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Troops At LAC And LoC:WILL CHINA DO ANOTHER KARGIL?, by Dr. P.K. Vasudeva, 7 Nov, 2011 Print E-mail

Defence Notes

New Delhi, 7 November 2011

Troops At LAC And LoC
By Dr PK Vasudeva


“There are between 3000-4000 Chinese, including troops, present in Pakistan-occupied Kashmir (PoK) besides a large number patrolling all along the Line of Actual Control (LaC) in Ladakh and the North Eastern region”, disclosed the Army Chief General VK Singh recently. Adding, a number of encroachments have also been reported on Ladakh’s and Arunachal Pradesh’s borders.


Indeed, Gen Singh’s statement is significant coming as it does on the heels of the disclosures made by the Northern Army Commander Lt Gen KT Parnaik stating, “Not only are they in the neighbourhood but they are actually present and stationed near the line of control (LoC)”  in April last.


According to the Institute of Defence Studies and Analyses (IDSA) analyst E Ahmed  “in the wake of massive troop formation on the Indo-China LaC there is a possibility of a limited attack to capture some disputed areas in Arunachal Pradesh and Ladakh.” Adding, that China evidently wants to stop the emergence of India as an economic power in South Asia.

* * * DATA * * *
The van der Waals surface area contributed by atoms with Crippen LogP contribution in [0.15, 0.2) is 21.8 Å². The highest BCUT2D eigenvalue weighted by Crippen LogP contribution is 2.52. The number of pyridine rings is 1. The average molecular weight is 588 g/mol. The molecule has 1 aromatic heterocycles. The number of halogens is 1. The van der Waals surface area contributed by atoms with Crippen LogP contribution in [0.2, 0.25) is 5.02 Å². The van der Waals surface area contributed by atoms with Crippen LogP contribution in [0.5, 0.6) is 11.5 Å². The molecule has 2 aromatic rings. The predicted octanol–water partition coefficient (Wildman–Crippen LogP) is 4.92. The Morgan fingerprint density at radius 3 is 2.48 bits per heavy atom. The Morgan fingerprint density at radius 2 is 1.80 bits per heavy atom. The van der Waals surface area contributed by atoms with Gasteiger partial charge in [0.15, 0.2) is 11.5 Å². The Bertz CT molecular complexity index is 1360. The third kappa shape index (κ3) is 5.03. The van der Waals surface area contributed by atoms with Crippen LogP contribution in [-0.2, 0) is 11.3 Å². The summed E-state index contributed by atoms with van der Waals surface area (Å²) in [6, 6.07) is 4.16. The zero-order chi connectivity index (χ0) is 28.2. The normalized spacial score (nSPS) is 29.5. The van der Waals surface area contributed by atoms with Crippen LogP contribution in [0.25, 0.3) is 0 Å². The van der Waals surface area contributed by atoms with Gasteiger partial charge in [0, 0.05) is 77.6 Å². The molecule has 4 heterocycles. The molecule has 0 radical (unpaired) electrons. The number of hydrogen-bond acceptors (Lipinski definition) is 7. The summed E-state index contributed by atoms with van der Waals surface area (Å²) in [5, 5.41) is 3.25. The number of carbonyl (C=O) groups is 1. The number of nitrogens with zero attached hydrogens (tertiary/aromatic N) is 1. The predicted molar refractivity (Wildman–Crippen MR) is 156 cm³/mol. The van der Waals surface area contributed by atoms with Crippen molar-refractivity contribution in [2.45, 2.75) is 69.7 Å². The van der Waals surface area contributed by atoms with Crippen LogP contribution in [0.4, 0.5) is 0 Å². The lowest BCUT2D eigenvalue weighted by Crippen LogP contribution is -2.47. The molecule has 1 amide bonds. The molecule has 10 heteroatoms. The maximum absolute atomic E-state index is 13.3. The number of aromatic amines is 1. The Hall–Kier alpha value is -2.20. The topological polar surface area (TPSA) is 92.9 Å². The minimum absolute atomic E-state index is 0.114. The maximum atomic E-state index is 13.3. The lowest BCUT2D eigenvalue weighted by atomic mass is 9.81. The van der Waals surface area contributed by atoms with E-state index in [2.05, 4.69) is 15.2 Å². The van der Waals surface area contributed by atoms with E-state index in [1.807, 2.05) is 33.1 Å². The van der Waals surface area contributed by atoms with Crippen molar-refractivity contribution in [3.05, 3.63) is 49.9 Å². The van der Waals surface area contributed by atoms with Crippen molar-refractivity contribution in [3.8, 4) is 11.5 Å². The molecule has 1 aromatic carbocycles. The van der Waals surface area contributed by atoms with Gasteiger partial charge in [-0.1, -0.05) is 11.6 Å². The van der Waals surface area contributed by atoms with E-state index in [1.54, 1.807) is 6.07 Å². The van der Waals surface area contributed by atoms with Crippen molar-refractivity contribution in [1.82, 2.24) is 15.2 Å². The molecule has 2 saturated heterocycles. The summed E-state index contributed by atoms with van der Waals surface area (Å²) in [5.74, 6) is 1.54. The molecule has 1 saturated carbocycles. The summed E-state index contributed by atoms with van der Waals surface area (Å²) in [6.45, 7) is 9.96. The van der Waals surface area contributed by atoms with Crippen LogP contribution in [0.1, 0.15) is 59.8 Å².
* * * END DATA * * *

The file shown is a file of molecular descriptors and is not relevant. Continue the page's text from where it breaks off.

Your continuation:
Importantly, the lower end of the conflict could be a Kargil-like situation at this level. Beijing’s aim could be to ‘teach India a lesson’ so as to influence India’s rise before its capacity building which is underway acquires traction. There could be a limited war confined to a specific section of the border or LaC, restricted in duration and amenable to a negotiated termination. It could be like the1962 operations but at a larger scale with Pakistan’s support.


Besides, on the Chinese side, the accommodation coming up is all in concrete. Even as Beijing terms the structures as ‘nomad-huts’, the Indian Army suspects these are of dual use and can be converted into supply depots or as bunkers. The Chinese watch-towers at Domshele and Demchok are three-storey high and are visibly well protected and insulated. While the Indian side has only basic amenities but these too are way behind China.


This is not all. China has also readied six air bases on its side in areas of Western Tibet and the Xinjiang province adjoining Ladakh. Also the Indian security establishment has irrefutable visual inputs on Chinese airfields.


Beijing now has the capability to launch fighter aircrafts carrying deadly strike weapons or transport planes transporting tonnes of equipment or hundreds of troops to land them close to the Indian forward defence lines restricted along the LaC. These fully functional airfields virtually form a ‘ring’ around Ladakh.


India, on its part has only the Leh and Thoise airstrips which allow operations of all types of small and large planes. The Kargil airstrip is just 6,000-feet long and allows only smaller planes like AN32 or the C-130-Js to land. It is likely to be expanded by the year 2016.


What’s more, the Nyoma airstrip in South-Eastern Ladakh is a mud-paved advanced landing ground (ALG). This sits at a junction from where three pressure points along the LaC-Demchok, Chushul and Chumar sector are close by. But Indian strategic planners have ruled out having full operational usage of the ALG’s at Fukche and Chushul as they are deemed too close to China.